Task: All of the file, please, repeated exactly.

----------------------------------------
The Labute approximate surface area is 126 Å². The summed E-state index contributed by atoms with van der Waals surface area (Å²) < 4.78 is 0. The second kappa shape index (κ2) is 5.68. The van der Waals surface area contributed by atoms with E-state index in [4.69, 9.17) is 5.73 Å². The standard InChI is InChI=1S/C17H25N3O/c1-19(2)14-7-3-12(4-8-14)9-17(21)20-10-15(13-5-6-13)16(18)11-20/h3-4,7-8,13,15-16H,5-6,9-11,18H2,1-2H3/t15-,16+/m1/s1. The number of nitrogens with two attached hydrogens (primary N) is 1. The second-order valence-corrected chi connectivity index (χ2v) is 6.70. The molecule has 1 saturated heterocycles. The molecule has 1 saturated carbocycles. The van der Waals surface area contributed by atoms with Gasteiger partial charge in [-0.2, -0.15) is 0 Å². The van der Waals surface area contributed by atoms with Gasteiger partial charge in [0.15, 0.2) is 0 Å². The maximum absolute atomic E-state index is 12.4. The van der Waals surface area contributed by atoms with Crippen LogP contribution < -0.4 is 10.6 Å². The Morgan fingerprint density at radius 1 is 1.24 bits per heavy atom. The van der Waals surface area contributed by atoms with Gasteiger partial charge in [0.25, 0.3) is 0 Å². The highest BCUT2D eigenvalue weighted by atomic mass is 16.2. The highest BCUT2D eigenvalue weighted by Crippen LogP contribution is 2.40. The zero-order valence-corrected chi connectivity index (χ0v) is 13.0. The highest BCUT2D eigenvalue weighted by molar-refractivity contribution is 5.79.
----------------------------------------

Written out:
The Labute approximate surface area is 126 Å². The summed E-state index contributed by atoms with van der Waals surface area (Å²) < 4.78 is 0. The second kappa shape index (κ2) is 5.68. The van der Waals surface area contributed by atoms with E-state index in [4.69, 9.17) is 5.73 Å². The standard InChI is InChI=1S/C17H25N3O/c1-19(2)14-7-3-12(4-8-14)9-17(21)20-10-15(13-5-6-13)16(18)11-20/h3-4,7-8,13,15-16H,5-6,9-11,18H2,1-2H3/t15-,16+/m1/s1. The number of nitrogens with two attached hydrogens (primary N) is 1. The second-order valence-corrected chi connectivity index (χ2v) is 6.70. The molecule has 1 saturated heterocycles. The molecule has 1 saturated carbocycles. The van der Waals surface area contributed by atoms with Gasteiger partial charge in [-0.2, -0.15) is 0 Å². The van der Waals surface area contributed by atoms with Gasteiger partial charge in [0.15, 0.2) is 0 Å². The maximum absolute atomic E-state index is 12.4. The van der Waals surface area contributed by atoms with Crippen LogP contribution < -0.4 is 10.6 Å². The Morgan fingerprint density at radius 1 is 1.24 bits per heavy atom. The van der Waals surface area contributed by atoms with Gasteiger partial charge in [0.25, 0.3) is 0 Å². The highest BCUT2D eigenvalue weighted by atomic mass is 16.2. The highest BCUT2D eigenvalue weighted by Crippen LogP contribution is 2.40. The zero-order valence-corrected chi connectivity index (χ0v) is 13.0. The highest BCUT2D eigenvalue weighted by molar-refractivity contribution is 5.79.